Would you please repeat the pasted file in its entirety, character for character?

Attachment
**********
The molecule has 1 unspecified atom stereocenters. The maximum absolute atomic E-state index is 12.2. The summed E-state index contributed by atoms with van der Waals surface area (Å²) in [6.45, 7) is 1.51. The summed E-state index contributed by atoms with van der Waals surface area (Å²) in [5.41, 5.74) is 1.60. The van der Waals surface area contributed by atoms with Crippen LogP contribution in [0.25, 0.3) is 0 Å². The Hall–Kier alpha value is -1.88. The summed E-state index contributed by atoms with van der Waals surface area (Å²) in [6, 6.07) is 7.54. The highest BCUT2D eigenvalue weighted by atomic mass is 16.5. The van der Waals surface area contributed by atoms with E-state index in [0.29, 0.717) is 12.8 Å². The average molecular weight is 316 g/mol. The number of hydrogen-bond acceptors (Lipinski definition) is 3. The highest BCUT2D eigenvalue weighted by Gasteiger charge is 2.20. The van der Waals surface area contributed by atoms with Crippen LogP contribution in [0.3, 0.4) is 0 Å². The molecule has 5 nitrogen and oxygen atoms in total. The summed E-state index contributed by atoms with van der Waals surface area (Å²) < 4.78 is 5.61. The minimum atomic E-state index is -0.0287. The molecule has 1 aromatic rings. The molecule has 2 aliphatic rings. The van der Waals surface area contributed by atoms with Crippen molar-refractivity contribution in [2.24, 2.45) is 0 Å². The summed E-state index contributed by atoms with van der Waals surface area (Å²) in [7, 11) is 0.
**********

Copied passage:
The molecule has 1 unspecified atom stereocenters. The maximum absolute atomic E-state index is 12.2. The summed E-state index contributed by atoms with van der Waals surface area (Å²) in [6.45, 7) is 1.51. The summed E-state index contributed by atoms with van der Waals surface area (Å²) in [5.41, 5.74) is 1.60. The van der Waals surface area contributed by atoms with Crippen LogP contribution in [0.25, 0.3) is 0 Å². The Hall–Kier alpha value is -1.88. The summed E-state index contributed by atoms with van der Waals surface area (Å²) in [6, 6.07) is 7.54. The highest BCUT2D eigenvalue weighted by atomic mass is 16.5. The van der Waals surface area contributed by atoms with E-state index in [0.29, 0.717) is 12.8 Å². The average molecular weight is 316 g/mol. The number of hydrogen-bond acceptors (Lipinski definition) is 3. The highest BCUT2D eigenvalue weighted by Gasteiger charge is 2.20. The van der Waals surface area contributed by atoms with Crippen LogP contribution in [0.3, 0.4) is 0 Å². The molecule has 5 nitrogen and oxygen atoms in total. The summed E-state index contributed by atoms with van der Waals surface area (Å²) < 4.78 is 5.61. The minimum atomic E-state index is -0.0287. The molecule has 1 aromatic rings. The molecule has 2 aliphatic rings. The van der Waals surface area contributed by atoms with Crippen molar-refractivity contribution in [2.24, 2.45) is 0 Å². The summed E-state index contributed by atoms with van der Waals surface area (Å²) in [7, 11) is 0.